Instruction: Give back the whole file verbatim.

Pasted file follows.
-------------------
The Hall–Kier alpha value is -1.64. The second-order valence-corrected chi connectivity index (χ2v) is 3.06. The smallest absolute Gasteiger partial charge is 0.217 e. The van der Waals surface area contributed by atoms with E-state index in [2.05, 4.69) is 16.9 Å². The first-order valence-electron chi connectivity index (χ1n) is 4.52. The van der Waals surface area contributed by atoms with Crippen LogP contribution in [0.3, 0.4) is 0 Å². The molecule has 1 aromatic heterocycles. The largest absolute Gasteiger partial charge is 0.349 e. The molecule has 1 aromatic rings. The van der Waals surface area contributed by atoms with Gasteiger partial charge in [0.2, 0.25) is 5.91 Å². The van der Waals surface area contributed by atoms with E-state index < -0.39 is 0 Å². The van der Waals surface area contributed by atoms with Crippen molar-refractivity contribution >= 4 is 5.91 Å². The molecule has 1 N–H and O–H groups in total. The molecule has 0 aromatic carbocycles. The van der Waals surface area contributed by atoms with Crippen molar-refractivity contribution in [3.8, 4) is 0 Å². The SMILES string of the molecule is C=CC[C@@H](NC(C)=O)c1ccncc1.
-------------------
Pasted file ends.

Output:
The Hall–Kier alpha value is -1.64. The second-order valence-corrected chi connectivity index (χ2v) is 3.06. The smallest absolute Gasteiger partial charge is 0.217 e. The van der Waals surface area contributed by atoms with E-state index in [2.05, 4.69) is 16.9 Å². The first-order valence-electron chi connectivity index (χ1n) is 4.52. The van der Waals surface area contributed by atoms with Crippen LogP contribution in [0.3, 0.4) is 0 Å². The molecule has 1 aromatic heterocycles. The largest absolute Gasteiger partial charge is 0.349 e. The molecule has 1 aromatic rings. The van der Waals surface area contributed by atoms with Gasteiger partial charge in [0.2, 0.25) is 5.91 Å². The van der Waals surface area contributed by atoms with E-state index < -0.39 is 0 Å². The van der Waals surface area contributed by atoms with Crippen molar-refractivity contribution >= 4 is 5.91 Å². The molecule has 1 N–H and O–H groups in total. The molecule has 0 aromatic carbocycles. The van der Waals surface area contributed by atoms with Crippen molar-refractivity contribution in [3.8, 4) is 0 Å². The SMILES string of the molecule is C=CC[C@@H](NC(C)=O)c1ccncc1.